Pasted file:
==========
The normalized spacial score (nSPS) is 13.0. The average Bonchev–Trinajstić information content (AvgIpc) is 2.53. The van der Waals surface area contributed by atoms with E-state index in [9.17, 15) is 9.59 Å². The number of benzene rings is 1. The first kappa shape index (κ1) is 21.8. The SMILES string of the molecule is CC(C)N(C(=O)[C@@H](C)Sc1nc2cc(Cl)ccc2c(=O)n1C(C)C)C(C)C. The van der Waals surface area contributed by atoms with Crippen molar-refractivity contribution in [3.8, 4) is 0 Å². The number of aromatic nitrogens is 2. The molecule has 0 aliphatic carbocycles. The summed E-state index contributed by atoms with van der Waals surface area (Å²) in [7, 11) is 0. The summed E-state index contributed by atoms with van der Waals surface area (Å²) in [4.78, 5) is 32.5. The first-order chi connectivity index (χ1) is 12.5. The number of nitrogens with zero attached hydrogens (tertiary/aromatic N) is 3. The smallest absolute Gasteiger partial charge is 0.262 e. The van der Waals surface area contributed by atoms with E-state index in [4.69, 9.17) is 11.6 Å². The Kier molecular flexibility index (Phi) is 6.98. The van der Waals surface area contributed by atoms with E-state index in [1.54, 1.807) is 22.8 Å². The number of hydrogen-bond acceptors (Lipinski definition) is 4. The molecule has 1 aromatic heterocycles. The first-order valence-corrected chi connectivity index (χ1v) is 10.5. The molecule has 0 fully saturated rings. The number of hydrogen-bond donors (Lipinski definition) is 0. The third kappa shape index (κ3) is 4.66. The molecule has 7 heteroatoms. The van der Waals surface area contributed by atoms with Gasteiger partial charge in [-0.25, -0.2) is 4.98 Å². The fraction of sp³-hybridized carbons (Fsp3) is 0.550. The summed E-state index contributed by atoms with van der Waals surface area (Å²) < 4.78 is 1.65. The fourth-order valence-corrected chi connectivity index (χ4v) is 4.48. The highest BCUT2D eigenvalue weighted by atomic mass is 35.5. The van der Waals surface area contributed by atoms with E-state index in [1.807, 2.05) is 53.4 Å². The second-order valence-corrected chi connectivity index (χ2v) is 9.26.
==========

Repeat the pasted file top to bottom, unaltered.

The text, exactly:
The normalized spacial score (nSPS) is 13.0. The average Bonchev–Trinajstić information content (AvgIpc) is 2.53. The van der Waals surface area contributed by atoms with E-state index in [9.17, 15) is 9.59 Å². The number of benzene rings is 1. The first kappa shape index (κ1) is 21.8. The SMILES string of the molecule is CC(C)N(C(=O)[C@@H](C)Sc1nc2cc(Cl)ccc2c(=O)n1C(C)C)C(C)C. The van der Waals surface area contributed by atoms with Crippen molar-refractivity contribution in [3.8, 4) is 0 Å². The number of aromatic nitrogens is 2. The molecule has 0 aliphatic carbocycles. The summed E-state index contributed by atoms with van der Waals surface area (Å²) in [7, 11) is 0. The summed E-state index contributed by atoms with van der Waals surface area (Å²) in [4.78, 5) is 32.5. The first-order chi connectivity index (χ1) is 12.5. The number of nitrogens with zero attached hydrogens (tertiary/aromatic N) is 3. The smallest absolute Gasteiger partial charge is 0.262 e. The van der Waals surface area contributed by atoms with E-state index in [4.69, 9.17) is 11.6 Å². The Kier molecular flexibility index (Phi) is 6.98. The van der Waals surface area contributed by atoms with E-state index in [1.54, 1.807) is 22.8 Å². The number of hydrogen-bond acceptors (Lipinski definition) is 4. The molecule has 1 aromatic heterocycles. The first-order valence-corrected chi connectivity index (χ1v) is 10.5. The molecule has 0 fully saturated rings. The number of hydrogen-bond donors (Lipinski definition) is 0. The third kappa shape index (κ3) is 4.66. The molecule has 7 heteroatoms. The van der Waals surface area contributed by atoms with Gasteiger partial charge in [-0.25, -0.2) is 4.98 Å². The fraction of sp³-hybridized carbons (Fsp3) is 0.550. The summed E-state index contributed by atoms with van der Waals surface area (Å²) < 4.78 is 1.65. The fourth-order valence-corrected chi connectivity index (χ4v) is 4.48. The highest BCUT2D eigenvalue weighted by atomic mass is 35.5. The van der Waals surface area contributed by atoms with E-state index in [1.807, 2.05) is 53.4 Å². The second-order valence-corrected chi connectivity index (χ2v) is 9.26.